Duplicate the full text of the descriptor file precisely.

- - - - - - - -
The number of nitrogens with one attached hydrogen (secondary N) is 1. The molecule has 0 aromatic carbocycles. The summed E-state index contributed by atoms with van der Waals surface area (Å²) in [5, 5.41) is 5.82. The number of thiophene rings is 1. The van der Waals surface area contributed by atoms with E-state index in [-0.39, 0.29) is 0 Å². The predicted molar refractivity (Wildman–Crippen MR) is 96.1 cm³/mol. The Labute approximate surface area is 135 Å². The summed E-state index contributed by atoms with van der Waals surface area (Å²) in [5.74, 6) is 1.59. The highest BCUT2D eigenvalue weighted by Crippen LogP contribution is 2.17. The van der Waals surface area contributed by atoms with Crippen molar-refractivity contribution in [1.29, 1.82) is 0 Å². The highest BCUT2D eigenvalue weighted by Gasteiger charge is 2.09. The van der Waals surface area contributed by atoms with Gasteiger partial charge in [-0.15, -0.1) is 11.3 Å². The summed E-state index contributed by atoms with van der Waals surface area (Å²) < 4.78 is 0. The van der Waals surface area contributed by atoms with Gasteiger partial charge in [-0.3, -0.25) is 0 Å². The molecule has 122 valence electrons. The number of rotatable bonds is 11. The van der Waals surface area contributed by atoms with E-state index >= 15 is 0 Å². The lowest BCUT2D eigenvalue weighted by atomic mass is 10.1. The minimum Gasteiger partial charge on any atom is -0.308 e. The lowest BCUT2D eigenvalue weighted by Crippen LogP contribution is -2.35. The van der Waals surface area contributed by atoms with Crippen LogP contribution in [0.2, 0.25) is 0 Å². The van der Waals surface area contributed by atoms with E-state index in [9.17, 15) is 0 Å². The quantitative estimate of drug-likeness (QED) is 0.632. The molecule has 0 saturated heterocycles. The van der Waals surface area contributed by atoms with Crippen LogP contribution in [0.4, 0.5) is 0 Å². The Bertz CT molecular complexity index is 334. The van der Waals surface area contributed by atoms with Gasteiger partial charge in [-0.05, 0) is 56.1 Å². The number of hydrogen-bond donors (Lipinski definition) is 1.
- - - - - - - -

The number of nitrogens with one attached hydrogen (secondary N) is 1. The molecule has 0 aromatic carbocycles. The summed E-state index contributed by atoms with van der Waals surface area (Å²) in [5, 5.41) is 5.82. The number of thiophene rings is 1. The van der Waals surface area contributed by atoms with E-state index in [-0.39, 0.29) is 0 Å². The predicted molar refractivity (Wildman–Crippen MR) is 96.1 cm³/mol. The Labute approximate surface area is 135 Å². The summed E-state index contributed by atoms with van der Waals surface area (Å²) in [5.74, 6) is 1.59. The highest BCUT2D eigenvalue weighted by Crippen LogP contribution is 2.17. The van der Waals surface area contributed by atoms with Crippen molar-refractivity contribution in [1.29, 1.82) is 0 Å². The highest BCUT2D eigenvalue weighted by Gasteiger charge is 2.09. The van der Waals surface area contributed by atoms with Gasteiger partial charge in [-0.15, -0.1) is 11.3 Å². The summed E-state index contributed by atoms with van der Waals surface area (Å²) < 4.78 is 0. The van der Waals surface area contributed by atoms with Gasteiger partial charge in [-0.3, -0.25) is 0 Å². The molecule has 122 valence electrons. The number of rotatable bonds is 11. The van der Waals surface area contributed by atoms with E-state index >= 15 is 0 Å². The lowest BCUT2D eigenvalue weighted by atomic mass is 10.1. The minimum Gasteiger partial charge on any atom is -0.308 e. The lowest BCUT2D eigenvalue weighted by Crippen LogP contribution is -2.35. The van der Waals surface area contributed by atoms with Crippen LogP contribution in [0.2, 0.25) is 0 Å². The van der Waals surface area contributed by atoms with E-state index in [9.17, 15) is 0 Å². The quantitative estimate of drug-likeness (QED) is 0.632. The molecule has 0 saturated heterocycles. The van der Waals surface area contributed by atoms with Crippen LogP contribution in [0.4, 0.5) is 0 Å². The Bertz CT molecular complexity index is 334. The van der Waals surface area contributed by atoms with Gasteiger partial charge in [-0.05, 0) is 56.1 Å². The number of hydrogen-bond donors (Lipinski definition) is 1.